Look into the eyes of a rare ancient African sculpture
(Image: Nicole Rupp/Institute of Archaeological Sciences, Goethe-University Frankfurt )
If they exist at all, most unglazed clay objects from ancient times are now rubble, mere fragments of their former glory.
This terracotta head, at around 2000 years old, is a rare exception. Excavated from a village in Nigeria, this is one of the best-preserved examples of its kind ever discovered. It is a product of the Nok culture that flourished from about 1000 BC to AD 500, when it mysteriously died out, and provides examples of the earliest figurative art in sub-Saharan Africa.
Archaeologists Peter Breunig and Nicole Rupp of the Goethe-University Frankfurt in Germany uncovered the head during the 2010 field season. It was found in Kushe, a small village about 150 kilometres north of the capital Abuja. Amazingly, this specimen was very close to the surface - only 60 centimetres down.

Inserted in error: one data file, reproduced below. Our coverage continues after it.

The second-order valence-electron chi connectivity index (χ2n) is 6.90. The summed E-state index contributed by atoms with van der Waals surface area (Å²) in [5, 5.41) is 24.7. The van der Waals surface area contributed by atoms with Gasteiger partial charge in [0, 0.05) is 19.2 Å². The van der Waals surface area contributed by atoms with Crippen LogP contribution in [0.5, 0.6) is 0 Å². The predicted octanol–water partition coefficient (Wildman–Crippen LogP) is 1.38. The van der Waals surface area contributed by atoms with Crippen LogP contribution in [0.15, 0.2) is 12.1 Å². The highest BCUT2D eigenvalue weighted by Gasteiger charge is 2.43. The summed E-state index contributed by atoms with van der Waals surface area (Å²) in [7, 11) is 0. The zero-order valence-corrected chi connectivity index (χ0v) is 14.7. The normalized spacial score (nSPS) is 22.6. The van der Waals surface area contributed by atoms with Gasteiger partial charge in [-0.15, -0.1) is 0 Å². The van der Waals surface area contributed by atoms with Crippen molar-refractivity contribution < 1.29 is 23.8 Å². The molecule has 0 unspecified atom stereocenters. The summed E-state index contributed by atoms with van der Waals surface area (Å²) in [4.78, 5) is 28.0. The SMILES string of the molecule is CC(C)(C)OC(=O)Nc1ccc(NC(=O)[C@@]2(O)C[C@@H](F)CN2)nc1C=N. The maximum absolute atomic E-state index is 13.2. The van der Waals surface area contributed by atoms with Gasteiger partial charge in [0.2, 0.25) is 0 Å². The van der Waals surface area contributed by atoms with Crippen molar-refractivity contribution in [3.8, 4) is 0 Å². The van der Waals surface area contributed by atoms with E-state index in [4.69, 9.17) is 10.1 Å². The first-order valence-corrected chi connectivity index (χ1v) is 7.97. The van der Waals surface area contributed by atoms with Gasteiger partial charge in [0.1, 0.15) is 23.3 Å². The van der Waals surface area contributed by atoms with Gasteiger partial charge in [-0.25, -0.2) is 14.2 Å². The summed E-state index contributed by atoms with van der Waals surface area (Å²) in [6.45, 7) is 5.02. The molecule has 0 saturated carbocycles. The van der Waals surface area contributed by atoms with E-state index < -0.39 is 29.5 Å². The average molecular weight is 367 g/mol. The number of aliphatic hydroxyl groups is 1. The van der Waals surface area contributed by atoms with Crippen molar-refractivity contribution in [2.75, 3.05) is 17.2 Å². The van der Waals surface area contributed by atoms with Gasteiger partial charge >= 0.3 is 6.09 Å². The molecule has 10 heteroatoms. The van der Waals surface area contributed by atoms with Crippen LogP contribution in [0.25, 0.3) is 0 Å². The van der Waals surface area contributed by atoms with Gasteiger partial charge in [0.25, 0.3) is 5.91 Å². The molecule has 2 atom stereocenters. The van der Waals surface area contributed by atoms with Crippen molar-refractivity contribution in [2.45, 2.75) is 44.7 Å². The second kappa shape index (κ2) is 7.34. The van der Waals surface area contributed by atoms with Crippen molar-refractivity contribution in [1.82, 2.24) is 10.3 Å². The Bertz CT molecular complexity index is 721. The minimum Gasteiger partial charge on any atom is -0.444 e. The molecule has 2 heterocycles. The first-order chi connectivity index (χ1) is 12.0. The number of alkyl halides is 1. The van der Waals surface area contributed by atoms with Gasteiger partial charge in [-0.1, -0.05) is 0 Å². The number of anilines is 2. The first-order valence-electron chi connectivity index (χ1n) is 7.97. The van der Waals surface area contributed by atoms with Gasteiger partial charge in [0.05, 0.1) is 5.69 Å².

The Nok terracottas are a mystery. No one knows for sure what they were used for. They may represent dead members of the Nok community and could have been a votive offering at a shrine. Alternatively, the figurines may have been grave goods.
Africa has seen a resurgence of archaeological activity to investigate Nok culture. Part of this has to do with interest in Iron Age societies in Africa, which is surging as anthropologists consider how technologies - especially those based on iron - spread. The Nok are considered to be one of the earliest, if not the earliest, people to smelt iron on the African continent.
However, the research is under threat. Over the past half-century countless Nok terracotta specimens have been looted from hundreds of sites in central Nigeria. The booty has found its way onto the international art and antiquities market, ending up in the hands of private art collectors.